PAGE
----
In ancient Jewish circles, the books Ezra and Nehemiah were viewed as a single portion of the Hebrew Bible, and for good reason. Both men were contemporaries who came back to Jerusalem to help restore this center of the Israelite community, not only physically (Nehemiah), but also spiritually (Ezra) and, to the extent possible, politically (Ezra and Nehemiah). One of the themes that to permeates the texts of Ezra-Nehemiah was discipline in a community of faith. Early in Ezra, the Samaritans, who were part-Israelite and still claimed to worship Yahweh, came to Joshua the high priest and Zerubbabel, the governor under Persian authority, offering to help them build the temple. Because of the fact that they were not pure Jews, this pair who parallel Ezra and Nehemiah in role and function, denied them their request. This led to opposition by the Samaritans that culminated in almost complete separation with animosity in the time of Jesus. Two other matters of discipline exist in Ezra-Nehemiah: the case of the mixed marriages and the breaking of the Sabbath. Due to lack of space, we will deal only with the mixed marriages.
The Case of the Mixed Marriages
Both the books of Ezra and Nehemiah contain separate versions of the same case: many Jewish men had married foreign wives. In Nehemiah, the case begins in Chapter 13, when they read from the book of Moses that, “No Ammonite or Moabite shall be admitted to the assembly of the Lord. Even to the tenth generation, none of their descendants shall be admitted to the assembly of the Lord, because they did not meet you with food and water on your journey out of Egypt, and because they hired against you Balaam son of Beor, from Pethor of Mesopotamia, to curse you. . . . You shall never promote their welfare or their prosperity as long as you live” (Deuteronomy 23:3-6, NRSV). In response to this reading of the law, the people separate from Israel “all those of foreign descent” (Nehemiah 13:3, NRSV). Doing this goes against all of the laws that deal with aliens who had lived in Israel (e.g., Lev. 19:33, 34). It overlooks the story of Ruth, from Moab, who becomes the biological great-grandmother of King David. Apparently, it is after this decision to separate foreigners (see Nehemiah 13:23, 24) that Ezra and Nehemiah encounter the fact that many of the Israelite men had married foreign women and thus had “mixed marriages.” No priestly nor prophetic voice initiate this case; rather the officials approach Ezra with it. To them, “the holy seed” has “mixed itself” with “the people of the land” with officials and other leaders leading the way. Unlike Ezra, Nehemiah states that he has seen the problem of the mixed marriages firsthand.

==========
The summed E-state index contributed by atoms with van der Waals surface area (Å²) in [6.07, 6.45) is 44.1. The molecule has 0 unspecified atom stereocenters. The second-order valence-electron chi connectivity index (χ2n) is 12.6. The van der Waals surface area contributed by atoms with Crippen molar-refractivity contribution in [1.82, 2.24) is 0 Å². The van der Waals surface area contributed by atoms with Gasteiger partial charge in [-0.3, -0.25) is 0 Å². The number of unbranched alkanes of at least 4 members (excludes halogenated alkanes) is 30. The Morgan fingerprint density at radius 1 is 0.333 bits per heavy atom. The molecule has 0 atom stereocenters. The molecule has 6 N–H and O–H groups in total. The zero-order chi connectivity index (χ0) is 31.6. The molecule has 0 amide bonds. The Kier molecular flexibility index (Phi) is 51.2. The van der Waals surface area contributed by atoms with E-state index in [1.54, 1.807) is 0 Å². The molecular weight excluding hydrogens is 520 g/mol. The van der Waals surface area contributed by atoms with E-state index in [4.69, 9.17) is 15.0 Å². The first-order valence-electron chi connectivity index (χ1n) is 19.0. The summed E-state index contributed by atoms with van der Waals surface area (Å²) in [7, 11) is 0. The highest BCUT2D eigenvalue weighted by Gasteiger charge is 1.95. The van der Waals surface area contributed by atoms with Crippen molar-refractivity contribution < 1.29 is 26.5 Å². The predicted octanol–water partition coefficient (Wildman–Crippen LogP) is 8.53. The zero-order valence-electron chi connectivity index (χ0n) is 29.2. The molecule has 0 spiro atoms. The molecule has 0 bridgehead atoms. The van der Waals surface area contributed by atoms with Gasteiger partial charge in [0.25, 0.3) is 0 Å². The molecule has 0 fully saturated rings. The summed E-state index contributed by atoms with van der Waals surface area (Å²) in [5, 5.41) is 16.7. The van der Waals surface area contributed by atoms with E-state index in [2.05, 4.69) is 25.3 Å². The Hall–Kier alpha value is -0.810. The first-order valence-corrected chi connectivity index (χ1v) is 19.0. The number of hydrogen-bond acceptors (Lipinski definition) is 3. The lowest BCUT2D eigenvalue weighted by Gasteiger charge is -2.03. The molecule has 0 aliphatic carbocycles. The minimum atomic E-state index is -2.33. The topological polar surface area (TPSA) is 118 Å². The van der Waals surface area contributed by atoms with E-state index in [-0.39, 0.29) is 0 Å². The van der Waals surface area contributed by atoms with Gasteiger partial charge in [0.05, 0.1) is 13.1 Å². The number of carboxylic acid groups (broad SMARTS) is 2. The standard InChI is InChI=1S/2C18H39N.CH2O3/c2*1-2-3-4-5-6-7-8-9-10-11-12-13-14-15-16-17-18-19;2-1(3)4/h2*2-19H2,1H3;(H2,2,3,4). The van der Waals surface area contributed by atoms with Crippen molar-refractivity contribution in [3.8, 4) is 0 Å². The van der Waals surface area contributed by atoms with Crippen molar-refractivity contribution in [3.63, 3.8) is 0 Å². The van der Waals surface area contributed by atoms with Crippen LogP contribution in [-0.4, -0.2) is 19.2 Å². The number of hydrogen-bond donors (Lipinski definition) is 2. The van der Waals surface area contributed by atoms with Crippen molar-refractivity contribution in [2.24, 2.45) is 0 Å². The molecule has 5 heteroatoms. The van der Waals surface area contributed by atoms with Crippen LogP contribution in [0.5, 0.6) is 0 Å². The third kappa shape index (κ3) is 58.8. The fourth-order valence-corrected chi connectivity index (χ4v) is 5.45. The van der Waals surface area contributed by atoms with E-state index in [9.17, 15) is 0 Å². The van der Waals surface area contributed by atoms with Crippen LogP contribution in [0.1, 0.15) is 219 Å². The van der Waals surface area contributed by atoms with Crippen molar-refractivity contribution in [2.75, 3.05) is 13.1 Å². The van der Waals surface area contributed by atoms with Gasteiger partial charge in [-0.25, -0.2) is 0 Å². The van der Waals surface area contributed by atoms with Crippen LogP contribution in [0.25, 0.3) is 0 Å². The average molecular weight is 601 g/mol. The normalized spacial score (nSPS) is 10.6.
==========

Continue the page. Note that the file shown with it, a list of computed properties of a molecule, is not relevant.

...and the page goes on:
The Responses of Ezra and Nehemiah
The responses of these two men—Ezra, the priest and scribe; Nehemiah the governor under Persian authority—differ vastly from each other. When the officials convey this situation to Ezra, he tears his clothing, pulls out hair from his head and beard, sits in horror, and fasts.
When Nehemiah discovers the same problem, he contends with the men who had married these women, curses them, beats some of them and pulls out their hair. He then makes them take an oath not to give their daughters to foreign sons or their sons to foreign daughters.
In addition to his infliction of violence to his own clothing and body, and refusal to inflict that same violence on others, Ezra prays, praising God for His goodness despite their current situation in relationship to Persia, and points out that the people are transgressing the law of herem in Deuteronomy 7:1-6, This law expressly forbids giving one’s children to marry the various people that Israel will devote to God for destruction (the essential meaning of herem). While neither Ezra or Nehemiah will use this law literally to kill the offenders who have married foreign women, this law does undergird this case for Ezra. Interestingly, Nehemiah also uses a passage from Scripture to defend his actions in forcing the people to swear an oath: Solomon, who married many foreign women, and these in turn led him into idolatry.